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    Until recently I would have agreed with you, Bas. Indeed I have done it myself. But, as I said, you could have a hard time convincing an assessor from any of the schemes that this is acceptable. I have heard of three assessments recently (with three different scheme providers) where the provision of non-RCD ground floor sockets was hotly argued.

    One of them was a dedicated non-RCD socket for the freezer, mounted in a cupboard and labelled accordingly. You would actually have to reach behind the freezer to get to it. It was reluctantly accepted provided the double socket was changed to a single, but it was only because the assessee, in his argument, demonstrated a thorough understanding of the regulations, that he passed.

    Can occupants of houses be trusted to act 'reasonably'? There is plenty of evidence to the contrary in all areas of daily life. Labels get lost, certificates and accompanying notes do not get read. (Some people, cant actually read) In the workplace it would, indeed, be reasonable to expect people to follow health and safety guidance, but at home there is no such certainty. People will happily do whatever suits them at the time.

    In this thread, as the freezer is in the garage, the socket that feeds it is a prime candidate for powering outdoor kit. I like the idea of using a safety plug, but how long before the strimmer/lawnmower/hedge trimmer/power washer acquired its own 'safety' plug?

    Should an incident and subsequent inquiry call for me to defend my design rationale, I would be in a far better position if I had made every effort to prevent the householder from making his own decisions about what constituted safe practice, than if I had trusted him to act 'reasonably'.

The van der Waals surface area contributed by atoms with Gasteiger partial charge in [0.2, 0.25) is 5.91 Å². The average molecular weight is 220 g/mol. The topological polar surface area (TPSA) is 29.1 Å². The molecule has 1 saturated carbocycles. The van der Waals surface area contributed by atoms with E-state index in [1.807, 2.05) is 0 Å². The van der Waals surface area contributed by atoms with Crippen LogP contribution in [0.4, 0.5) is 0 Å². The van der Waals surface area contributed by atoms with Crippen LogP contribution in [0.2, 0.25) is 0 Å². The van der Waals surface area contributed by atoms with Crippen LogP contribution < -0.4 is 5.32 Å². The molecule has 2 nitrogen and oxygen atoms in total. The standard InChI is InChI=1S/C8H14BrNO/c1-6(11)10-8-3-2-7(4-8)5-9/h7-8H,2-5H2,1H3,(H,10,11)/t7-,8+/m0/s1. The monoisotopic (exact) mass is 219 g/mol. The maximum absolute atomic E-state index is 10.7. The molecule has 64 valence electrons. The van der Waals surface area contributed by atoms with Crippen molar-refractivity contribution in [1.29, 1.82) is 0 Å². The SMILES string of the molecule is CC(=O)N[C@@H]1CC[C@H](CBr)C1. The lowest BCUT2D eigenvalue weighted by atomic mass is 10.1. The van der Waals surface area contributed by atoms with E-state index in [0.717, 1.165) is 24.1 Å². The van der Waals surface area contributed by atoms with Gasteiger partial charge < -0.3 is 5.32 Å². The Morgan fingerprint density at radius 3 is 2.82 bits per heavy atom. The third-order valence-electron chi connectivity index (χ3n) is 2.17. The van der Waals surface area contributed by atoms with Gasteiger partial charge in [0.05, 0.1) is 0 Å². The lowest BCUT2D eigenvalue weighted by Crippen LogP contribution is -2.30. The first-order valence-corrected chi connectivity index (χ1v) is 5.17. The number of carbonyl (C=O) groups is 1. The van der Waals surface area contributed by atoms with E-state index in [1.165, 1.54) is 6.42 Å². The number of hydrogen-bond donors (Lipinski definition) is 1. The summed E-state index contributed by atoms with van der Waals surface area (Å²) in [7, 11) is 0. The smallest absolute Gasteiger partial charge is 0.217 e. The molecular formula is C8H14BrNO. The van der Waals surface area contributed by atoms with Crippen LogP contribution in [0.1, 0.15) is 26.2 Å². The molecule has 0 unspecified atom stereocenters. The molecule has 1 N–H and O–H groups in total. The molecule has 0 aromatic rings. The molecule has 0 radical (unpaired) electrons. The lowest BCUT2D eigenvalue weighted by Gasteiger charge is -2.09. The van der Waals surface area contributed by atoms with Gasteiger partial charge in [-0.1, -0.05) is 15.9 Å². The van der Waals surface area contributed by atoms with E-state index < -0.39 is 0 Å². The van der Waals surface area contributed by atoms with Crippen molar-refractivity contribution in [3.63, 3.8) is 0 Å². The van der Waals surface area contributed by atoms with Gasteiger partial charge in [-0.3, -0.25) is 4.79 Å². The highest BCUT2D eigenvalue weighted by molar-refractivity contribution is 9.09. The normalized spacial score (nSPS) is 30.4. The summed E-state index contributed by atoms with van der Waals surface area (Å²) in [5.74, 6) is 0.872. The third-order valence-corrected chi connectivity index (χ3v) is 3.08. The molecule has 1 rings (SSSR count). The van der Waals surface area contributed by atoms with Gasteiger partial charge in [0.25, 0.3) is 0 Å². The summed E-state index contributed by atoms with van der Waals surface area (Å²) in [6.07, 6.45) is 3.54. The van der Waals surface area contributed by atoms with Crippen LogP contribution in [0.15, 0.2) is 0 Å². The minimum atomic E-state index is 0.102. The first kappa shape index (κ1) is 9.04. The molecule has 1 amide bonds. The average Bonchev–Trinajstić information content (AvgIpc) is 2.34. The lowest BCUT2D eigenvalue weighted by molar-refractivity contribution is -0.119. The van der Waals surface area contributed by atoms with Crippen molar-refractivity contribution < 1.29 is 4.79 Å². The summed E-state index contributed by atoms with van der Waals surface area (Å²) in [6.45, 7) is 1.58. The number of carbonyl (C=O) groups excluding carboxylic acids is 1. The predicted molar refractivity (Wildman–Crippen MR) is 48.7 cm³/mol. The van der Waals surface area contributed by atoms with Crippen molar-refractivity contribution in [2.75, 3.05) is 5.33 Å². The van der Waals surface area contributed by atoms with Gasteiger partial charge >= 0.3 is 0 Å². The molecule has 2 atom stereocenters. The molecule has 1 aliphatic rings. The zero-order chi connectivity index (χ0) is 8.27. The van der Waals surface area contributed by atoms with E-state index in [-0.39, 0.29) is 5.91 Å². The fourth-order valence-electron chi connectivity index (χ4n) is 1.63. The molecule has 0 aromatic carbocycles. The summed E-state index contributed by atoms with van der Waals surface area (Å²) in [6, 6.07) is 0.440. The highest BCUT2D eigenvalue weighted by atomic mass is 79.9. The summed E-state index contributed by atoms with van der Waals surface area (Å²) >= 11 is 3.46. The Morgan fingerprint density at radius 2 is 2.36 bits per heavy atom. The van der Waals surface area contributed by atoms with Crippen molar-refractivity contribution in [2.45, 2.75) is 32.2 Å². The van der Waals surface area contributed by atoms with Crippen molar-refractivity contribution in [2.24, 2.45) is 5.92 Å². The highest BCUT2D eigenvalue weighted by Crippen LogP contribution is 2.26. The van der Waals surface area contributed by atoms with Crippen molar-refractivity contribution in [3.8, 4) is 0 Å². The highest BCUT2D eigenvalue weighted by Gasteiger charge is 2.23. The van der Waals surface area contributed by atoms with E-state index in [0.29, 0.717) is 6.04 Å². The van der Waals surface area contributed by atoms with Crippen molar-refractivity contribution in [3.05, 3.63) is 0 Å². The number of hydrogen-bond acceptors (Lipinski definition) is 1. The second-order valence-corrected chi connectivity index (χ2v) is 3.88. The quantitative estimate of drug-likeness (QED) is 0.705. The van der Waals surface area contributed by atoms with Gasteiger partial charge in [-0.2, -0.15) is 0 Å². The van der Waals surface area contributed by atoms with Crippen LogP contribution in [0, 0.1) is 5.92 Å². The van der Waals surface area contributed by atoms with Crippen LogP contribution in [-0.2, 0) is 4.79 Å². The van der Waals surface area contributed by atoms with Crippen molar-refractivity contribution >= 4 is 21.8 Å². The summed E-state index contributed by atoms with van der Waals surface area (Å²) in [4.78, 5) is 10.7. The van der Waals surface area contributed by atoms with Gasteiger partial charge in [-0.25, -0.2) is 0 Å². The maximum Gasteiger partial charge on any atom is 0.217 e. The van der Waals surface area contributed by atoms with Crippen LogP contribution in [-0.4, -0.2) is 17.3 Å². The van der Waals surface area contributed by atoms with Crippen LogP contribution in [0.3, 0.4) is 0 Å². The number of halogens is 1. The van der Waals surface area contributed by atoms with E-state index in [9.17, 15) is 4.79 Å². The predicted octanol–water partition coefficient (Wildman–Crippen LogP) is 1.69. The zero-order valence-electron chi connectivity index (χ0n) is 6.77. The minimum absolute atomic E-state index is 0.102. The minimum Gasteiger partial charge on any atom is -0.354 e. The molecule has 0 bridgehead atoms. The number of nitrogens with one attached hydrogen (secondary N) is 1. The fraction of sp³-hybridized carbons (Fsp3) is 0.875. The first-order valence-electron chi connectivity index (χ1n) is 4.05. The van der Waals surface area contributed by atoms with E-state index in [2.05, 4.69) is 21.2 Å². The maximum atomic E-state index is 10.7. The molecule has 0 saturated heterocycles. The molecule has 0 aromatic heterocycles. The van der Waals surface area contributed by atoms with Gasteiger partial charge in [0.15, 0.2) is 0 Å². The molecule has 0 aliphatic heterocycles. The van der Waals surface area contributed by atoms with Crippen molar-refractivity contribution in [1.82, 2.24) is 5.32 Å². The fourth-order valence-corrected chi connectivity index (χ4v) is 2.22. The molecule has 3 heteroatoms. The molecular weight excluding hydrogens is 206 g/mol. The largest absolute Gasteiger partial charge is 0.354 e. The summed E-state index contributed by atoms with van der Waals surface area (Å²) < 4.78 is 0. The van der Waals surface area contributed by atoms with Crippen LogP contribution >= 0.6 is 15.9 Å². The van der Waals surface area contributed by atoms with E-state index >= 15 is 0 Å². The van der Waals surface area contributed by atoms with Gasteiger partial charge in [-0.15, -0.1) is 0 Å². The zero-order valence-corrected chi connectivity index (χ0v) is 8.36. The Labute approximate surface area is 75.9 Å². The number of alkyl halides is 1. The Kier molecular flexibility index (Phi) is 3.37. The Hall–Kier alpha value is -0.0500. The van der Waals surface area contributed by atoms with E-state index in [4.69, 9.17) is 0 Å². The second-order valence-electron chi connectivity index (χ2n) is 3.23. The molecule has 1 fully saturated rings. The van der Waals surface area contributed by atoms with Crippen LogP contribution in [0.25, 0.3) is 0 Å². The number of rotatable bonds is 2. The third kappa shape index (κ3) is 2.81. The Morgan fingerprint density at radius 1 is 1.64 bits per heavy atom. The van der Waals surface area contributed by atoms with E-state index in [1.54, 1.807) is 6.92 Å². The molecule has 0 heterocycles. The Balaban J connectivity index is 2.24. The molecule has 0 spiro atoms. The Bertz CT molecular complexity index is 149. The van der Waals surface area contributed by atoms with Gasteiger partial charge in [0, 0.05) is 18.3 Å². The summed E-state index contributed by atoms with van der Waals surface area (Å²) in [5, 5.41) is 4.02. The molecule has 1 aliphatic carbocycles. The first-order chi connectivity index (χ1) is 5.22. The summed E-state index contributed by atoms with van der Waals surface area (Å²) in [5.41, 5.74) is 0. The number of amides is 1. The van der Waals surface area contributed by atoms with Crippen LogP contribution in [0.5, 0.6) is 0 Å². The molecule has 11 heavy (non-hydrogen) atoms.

9. ban-all-sheds

    ban-all-sheds

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    That's just the assessors being bolshie and trying to demonstrate that they are more knowledgeable. Also, don't forget that for many assessors if they fail someone they get paid more.

    There you are then, once the peon showed that he would not be browbeaten, the case for the prosecution collapsed.

    They can, and they must, and if you think about the meaning of the word "reasonably" then there is absolutely no need to behave in a way which assumes anything else.

    If they can't read then they face all manner of risks that it would not be reasonable to try and prevent because they can't read. Look in the cupboard under the sink and in your shed for examples of all manner of products which could be dangerous or even lethal if misused or mis-combined. Should the sale of them be banned because some people may not be able to read the warning labels?

    That's down to them. As soon as they act unreasonably then they have put themselves at risk, nobody else.